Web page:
Differences in perceptions of the current state of UGS’s and social profiles of respondents such as gender, income, education, and age were not statistically significant with the demand for urban green spaces; however, demand will likely increase when YRPPs increasingly recognize (KES) the important roles of UGS’s (r = 0.307, F (3, 543) = 18.83, p < 0.001). In addition, this demand would also increase if the perception of YRPPs toward the current state of UGS’s were to positively increase.

5. Conclusions and Implications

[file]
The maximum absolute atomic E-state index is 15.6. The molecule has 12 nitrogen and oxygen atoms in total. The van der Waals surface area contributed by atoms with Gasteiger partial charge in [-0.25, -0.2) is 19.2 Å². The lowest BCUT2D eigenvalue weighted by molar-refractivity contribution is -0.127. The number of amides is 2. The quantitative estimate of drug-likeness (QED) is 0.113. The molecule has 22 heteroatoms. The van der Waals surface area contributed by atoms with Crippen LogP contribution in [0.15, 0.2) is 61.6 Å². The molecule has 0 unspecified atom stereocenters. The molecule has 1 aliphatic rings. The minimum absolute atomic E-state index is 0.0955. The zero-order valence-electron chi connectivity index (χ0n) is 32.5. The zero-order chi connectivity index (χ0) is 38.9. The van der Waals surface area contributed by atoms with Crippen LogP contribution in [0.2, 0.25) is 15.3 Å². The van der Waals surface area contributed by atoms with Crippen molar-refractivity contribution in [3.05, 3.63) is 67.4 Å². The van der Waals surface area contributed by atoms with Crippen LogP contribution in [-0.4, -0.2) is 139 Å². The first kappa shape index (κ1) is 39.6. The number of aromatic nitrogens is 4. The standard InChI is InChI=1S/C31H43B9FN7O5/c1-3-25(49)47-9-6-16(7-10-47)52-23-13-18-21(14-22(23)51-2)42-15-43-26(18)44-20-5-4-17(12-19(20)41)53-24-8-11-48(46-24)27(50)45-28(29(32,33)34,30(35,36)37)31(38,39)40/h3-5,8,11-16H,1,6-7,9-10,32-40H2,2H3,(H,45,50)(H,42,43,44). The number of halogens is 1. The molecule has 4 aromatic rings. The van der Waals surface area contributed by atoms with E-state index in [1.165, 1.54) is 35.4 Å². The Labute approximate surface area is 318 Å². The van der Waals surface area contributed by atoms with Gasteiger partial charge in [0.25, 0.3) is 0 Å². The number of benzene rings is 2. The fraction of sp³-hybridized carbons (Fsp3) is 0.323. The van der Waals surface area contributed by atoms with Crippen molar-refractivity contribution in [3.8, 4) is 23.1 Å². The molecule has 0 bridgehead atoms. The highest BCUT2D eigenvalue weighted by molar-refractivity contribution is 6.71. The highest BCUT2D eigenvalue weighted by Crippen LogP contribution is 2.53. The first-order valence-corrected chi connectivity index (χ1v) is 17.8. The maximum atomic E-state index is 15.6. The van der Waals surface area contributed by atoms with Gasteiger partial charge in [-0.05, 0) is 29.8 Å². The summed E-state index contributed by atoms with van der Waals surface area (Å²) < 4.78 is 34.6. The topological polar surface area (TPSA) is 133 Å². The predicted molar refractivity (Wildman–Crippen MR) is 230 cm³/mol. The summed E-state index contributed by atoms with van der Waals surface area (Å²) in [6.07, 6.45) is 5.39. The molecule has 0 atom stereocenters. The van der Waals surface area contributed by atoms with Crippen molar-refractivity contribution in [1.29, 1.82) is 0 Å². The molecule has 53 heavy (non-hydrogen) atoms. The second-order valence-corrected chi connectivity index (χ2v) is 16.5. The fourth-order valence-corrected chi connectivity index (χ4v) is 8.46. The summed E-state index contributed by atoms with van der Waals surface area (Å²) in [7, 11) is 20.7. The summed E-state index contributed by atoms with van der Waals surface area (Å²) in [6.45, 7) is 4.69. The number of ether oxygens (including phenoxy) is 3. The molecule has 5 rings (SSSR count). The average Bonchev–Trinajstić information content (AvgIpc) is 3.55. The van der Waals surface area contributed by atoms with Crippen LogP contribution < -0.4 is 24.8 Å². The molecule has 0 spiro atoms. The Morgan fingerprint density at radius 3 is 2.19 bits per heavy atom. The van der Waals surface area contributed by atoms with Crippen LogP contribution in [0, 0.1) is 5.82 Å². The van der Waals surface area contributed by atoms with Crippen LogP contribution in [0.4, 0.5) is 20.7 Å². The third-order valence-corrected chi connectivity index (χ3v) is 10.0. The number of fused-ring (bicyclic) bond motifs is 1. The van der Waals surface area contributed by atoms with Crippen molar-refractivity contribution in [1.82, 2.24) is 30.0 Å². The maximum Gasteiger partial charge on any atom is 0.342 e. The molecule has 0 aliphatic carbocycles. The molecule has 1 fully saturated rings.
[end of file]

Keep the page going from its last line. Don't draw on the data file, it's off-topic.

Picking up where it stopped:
The findings of this study revealed that the majority of YRPPs strongly recognized the ecological services of urban green spaces (UGS’s). The study also pointed out the perceptions of YRPPs toward the current state of UGS’s in Phnom Penh, where YRPPs rated its quality as “very poor”. Relationships between social profiles, the basic knowledge of respondents of ecological services, perceptions toward UGS’s, and the demand for UGS’s were examined. Statistically, respondents’ social profile factor was significantly associated with the basic knowledge of ecological services such that the stronger the knowledge the respondents had on ecological services, the higher the demand for urban green spaces they had. These findings are consistent with similar studies conducted elsewhere, where UGS’s were usually perceived to bring multiple benefits other than negative impacts [1,19].